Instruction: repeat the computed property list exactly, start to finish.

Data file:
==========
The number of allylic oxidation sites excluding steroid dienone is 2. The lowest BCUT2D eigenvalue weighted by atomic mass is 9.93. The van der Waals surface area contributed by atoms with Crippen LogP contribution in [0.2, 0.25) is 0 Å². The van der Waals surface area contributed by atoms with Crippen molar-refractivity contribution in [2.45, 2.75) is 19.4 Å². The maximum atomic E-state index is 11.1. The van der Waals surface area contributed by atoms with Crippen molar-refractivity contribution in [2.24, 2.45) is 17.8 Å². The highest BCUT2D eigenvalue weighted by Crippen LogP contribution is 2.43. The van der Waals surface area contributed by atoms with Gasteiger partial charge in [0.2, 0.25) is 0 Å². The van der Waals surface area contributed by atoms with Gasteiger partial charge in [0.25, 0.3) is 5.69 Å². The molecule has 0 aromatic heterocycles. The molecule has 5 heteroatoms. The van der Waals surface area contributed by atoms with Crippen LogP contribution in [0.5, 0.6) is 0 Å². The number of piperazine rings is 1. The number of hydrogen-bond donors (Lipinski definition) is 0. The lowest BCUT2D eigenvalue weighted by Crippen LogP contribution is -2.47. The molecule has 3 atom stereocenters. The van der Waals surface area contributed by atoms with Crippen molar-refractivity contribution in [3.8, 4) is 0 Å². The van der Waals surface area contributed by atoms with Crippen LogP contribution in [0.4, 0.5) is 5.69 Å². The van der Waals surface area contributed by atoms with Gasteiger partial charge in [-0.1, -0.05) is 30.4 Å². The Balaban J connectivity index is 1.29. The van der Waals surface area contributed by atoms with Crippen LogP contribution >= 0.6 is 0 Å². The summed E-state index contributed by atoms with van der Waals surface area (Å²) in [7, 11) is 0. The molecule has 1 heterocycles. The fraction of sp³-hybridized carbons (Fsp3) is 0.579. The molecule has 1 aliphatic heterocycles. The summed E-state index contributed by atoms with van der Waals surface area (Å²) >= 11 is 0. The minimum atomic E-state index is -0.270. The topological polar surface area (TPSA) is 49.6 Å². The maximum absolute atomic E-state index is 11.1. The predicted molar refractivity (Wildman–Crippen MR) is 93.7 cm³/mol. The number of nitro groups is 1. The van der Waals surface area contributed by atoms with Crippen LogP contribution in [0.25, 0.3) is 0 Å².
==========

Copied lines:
The number of allylic oxidation sites excluding steroid dienone is 2. The lowest BCUT2D eigenvalue weighted by atomic mass is 9.93. The van der Waals surface area contributed by atoms with Crippen LogP contribution in [0.2, 0.25) is 0 Å². The van der Waals surface area contributed by atoms with Crippen molar-refractivity contribution in [2.45, 2.75) is 19.4 Å². The maximum atomic E-state index is 11.1. The van der Waals surface area contributed by atoms with Crippen molar-refractivity contribution in [2.24, 2.45) is 17.8 Å². The highest BCUT2D eigenvalue weighted by Crippen LogP contribution is 2.43. The van der Waals surface area contributed by atoms with Gasteiger partial charge in [0.2, 0.25) is 0 Å². The van der Waals surface area contributed by atoms with Gasteiger partial charge in [0.25, 0.3) is 5.69 Å². The molecule has 0 aromatic heterocycles. The molecule has 5 heteroatoms. The van der Waals surface area contributed by atoms with Crippen LogP contribution in [0.5, 0.6) is 0 Å². The number of piperazine rings is 1. The number of hydrogen-bond donors (Lipinski definition) is 0. The lowest BCUT2D eigenvalue weighted by Crippen LogP contribution is -2.47. The molecule has 3 atom stereocenters. The van der Waals surface area contributed by atoms with Crippen molar-refractivity contribution in [3.8, 4) is 0 Å². The van der Waals surface area contributed by atoms with Crippen LogP contribution in [0.4, 0.5) is 5.69 Å². The van der Waals surface area contributed by atoms with Gasteiger partial charge in [-0.1, -0.05) is 30.4 Å². The Balaban J connectivity index is 1.29. The van der Waals surface area contributed by atoms with Crippen LogP contribution >= 0.6 is 0 Å². The summed E-state index contributed by atoms with van der Waals surface area (Å²) in [7, 11) is 0. The molecule has 1 heterocycles. The fraction of sp³-hybridized carbons (Fsp3) is 0.579. The molecule has 1 aliphatic heterocycles. The summed E-state index contributed by atoms with van der Waals surface area (Å²) >= 11 is 0. The minimum atomic E-state index is -0.270. The topological polar surface area (TPSA) is 49.6 Å². The maximum absolute atomic E-state index is 11.1. The predicted molar refractivity (Wildman–Crippen MR) is 93.7 cm³/mol. The number of nitro groups is 1. The van der Waals surface area contributed by atoms with Crippen LogP contribution in [0.25, 0.3) is 0 Å².